Epigenetic inheritance of telomere length in wild birds

Christina Bauch, Jelle J. Boonekamp, Peter Korsten, Ellis Mulder, Simon Verhulst

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Telomere length (TL) predicts health and survival across taxa. Variation in TL between individuals is thought to be largely of genetic origin, but telomere inheritance is unusual, because zygotes already express a TL phenotype, the TL of the parental gametes. Offspring TL changes with paternal age in many species including humans, presumably through age-related TL changes in sperm, suggesting an epigenetic inheritance mechanism. However, present evidence is based on cross-sectional analyses, and age at reproduction is confounded with between-father variation in TL. Furthermore, the quantitative importance of epigenetic TL inheritance is unknown. Using longitudinal data of free-living jackdaws Corvus monedula, we show that erythrocyte TL of subsequent offspring decreases with parental age within individual fathers, but not mothers. By cross-fostering eggs, we confirmed the paternal age effect to be independent of paternal age dependent care. Epigenetic inheritance accounted for a minimum of 34% of the variance in offspring TL that was explained by paternal TL. This is a minimum estimate, because it ignores the epigenetic component in paternal TL variation and sperm TL heterogeneity within ejaculates. Our results indicate an important epigenetic component in the heritability of TL with potential consequences for offspring fitness prospects.

Author summary Telomeres are DNA-protein structures at chromosome ends and a short telomere length predicts reduced survival in humans, birds and other organisms. Variation in telomere length between individuals is thought to be largely of genetic origin, but telomere inheritance may be unusual because not only genes regulating telomere length are inherited, but a fertilised cell already has a telomere length (from the parental gametes). Using long-term individual-based data of jackdaw families (a small corvid species), we found that as fathers aged, they produced chicks with shorter telomeres. This suggests that telomere length inheritance has an epigenetic component. To investigate to what extent telomere length in the fertilised cell affects telomere length after birth, we compared telomere length over years within fathers with the telomere length of their consecutive offspring. This epigenetic component explained a substantial part ( one third) of the telomere length inheritance; whereas there was no such effect of maternal telomere length. The sex difference fits the idea that lifelong sperm formation leads to change in telomere length of the sperm cells, whereas female gametes are all formed before birth and their telomere length does not change over time.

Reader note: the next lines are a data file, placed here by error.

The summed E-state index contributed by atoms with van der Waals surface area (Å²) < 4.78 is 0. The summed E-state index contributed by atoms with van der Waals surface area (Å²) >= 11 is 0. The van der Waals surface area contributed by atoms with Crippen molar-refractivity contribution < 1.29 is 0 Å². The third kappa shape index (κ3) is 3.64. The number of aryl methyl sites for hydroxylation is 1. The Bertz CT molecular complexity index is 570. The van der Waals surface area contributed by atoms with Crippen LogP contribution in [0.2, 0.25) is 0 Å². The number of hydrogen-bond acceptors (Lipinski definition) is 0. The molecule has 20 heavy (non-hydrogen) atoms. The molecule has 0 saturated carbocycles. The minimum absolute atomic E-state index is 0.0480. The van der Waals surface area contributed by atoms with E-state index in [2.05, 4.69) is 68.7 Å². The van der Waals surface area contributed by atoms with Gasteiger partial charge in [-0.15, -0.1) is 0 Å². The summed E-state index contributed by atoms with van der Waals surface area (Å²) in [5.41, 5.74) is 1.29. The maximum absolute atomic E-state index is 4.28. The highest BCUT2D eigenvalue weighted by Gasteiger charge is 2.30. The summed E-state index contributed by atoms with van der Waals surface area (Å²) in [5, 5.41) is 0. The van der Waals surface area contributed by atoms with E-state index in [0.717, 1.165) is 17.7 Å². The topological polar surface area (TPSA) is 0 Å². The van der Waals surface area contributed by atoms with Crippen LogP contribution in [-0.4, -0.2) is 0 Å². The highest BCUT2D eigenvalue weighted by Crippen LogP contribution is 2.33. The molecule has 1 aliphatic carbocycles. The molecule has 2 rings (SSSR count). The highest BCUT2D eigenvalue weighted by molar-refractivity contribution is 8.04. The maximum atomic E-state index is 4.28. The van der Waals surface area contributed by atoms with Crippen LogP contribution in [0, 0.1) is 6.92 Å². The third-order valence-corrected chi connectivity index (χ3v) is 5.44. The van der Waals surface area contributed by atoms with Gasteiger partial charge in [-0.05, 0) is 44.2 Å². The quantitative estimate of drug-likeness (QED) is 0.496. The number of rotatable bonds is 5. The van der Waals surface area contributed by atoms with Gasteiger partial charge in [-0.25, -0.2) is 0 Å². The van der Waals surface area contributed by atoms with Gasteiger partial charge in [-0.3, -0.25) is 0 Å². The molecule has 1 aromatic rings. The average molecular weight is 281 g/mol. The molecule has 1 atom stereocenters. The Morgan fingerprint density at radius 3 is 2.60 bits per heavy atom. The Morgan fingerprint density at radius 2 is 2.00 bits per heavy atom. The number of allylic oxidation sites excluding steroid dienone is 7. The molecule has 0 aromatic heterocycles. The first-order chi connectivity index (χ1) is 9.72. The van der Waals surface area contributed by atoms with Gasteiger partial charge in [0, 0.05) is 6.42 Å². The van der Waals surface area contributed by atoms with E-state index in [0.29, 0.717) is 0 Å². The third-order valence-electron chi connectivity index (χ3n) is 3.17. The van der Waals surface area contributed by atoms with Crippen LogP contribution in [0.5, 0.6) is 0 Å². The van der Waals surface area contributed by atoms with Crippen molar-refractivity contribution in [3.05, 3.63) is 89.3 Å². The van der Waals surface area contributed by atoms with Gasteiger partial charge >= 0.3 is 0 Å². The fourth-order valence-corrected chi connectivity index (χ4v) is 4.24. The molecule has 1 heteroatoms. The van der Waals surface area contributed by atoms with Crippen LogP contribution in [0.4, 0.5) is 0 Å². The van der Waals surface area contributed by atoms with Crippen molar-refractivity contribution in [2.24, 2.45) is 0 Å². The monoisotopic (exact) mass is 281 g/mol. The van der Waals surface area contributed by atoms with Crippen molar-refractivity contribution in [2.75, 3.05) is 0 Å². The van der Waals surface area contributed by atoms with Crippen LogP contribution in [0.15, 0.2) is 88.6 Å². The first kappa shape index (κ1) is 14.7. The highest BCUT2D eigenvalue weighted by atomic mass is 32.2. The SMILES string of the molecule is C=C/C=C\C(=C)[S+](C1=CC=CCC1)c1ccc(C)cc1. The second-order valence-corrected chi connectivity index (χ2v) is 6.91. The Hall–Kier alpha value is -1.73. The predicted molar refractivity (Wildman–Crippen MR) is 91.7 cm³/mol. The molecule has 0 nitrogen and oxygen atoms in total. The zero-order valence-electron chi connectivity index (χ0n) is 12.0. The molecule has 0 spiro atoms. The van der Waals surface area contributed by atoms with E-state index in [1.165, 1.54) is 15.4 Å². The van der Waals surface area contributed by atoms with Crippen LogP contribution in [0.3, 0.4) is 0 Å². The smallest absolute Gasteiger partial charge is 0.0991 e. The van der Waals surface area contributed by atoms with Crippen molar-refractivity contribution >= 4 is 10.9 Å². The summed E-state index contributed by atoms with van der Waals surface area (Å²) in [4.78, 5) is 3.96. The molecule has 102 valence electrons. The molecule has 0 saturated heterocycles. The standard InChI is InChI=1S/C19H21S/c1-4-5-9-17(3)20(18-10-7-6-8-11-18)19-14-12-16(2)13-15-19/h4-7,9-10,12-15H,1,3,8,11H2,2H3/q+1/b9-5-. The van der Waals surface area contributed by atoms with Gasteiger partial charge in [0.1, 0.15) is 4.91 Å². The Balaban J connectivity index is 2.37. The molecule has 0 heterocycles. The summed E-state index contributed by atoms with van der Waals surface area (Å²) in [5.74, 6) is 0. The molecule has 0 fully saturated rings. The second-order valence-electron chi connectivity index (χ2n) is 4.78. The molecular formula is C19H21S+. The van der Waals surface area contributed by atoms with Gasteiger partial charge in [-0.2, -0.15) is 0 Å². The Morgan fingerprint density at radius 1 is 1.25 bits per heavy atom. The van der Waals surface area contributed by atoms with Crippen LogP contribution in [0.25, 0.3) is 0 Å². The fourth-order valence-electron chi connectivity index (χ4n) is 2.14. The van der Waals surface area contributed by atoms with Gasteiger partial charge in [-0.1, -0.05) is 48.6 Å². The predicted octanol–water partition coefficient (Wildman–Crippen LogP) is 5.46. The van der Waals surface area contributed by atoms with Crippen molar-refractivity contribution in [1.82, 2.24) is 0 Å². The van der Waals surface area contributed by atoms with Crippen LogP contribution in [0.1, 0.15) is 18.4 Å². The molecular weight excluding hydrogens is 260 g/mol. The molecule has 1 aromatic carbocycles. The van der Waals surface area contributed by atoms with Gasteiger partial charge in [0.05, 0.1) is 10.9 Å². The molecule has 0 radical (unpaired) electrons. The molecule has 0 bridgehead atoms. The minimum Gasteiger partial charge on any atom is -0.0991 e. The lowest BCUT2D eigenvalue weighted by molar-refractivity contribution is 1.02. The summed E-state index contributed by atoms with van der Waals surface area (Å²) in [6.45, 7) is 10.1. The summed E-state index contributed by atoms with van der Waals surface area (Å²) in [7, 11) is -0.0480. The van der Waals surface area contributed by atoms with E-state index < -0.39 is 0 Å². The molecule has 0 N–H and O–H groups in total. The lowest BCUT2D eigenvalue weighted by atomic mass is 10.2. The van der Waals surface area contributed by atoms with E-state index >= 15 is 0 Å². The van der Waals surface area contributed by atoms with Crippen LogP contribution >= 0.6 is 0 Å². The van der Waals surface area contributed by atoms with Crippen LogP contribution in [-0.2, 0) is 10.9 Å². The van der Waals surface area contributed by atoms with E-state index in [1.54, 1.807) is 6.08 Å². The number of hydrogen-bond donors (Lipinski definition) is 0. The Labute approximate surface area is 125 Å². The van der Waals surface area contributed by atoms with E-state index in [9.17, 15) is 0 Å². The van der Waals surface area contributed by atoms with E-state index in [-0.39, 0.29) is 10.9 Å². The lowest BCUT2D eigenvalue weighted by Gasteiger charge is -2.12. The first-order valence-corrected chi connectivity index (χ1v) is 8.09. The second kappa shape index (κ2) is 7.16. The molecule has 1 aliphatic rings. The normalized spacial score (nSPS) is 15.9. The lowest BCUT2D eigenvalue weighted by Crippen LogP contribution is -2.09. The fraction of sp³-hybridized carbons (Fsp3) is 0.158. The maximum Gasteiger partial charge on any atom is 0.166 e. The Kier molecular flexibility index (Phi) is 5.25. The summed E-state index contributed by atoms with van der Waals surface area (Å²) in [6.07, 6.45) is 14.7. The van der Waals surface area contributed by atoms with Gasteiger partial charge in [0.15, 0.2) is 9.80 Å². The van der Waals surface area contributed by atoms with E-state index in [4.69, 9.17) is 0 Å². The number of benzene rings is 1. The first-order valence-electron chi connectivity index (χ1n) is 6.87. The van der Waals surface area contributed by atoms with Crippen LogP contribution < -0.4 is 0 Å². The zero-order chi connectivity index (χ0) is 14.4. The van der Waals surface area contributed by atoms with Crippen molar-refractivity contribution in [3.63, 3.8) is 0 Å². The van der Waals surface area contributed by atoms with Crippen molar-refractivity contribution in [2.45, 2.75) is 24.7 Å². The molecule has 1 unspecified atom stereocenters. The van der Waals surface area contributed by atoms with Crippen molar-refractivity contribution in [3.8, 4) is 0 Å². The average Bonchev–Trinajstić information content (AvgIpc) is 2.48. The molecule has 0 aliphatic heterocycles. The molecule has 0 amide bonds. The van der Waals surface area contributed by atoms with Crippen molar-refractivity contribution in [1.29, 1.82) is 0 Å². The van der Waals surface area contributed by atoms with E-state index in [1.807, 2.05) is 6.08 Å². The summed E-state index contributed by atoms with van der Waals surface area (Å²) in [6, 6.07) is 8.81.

Original languageEnglish
Article number1007827
Number of pages15
JournalPLoS genetics
Issue number2
Publication statusPublished - Feb-2019



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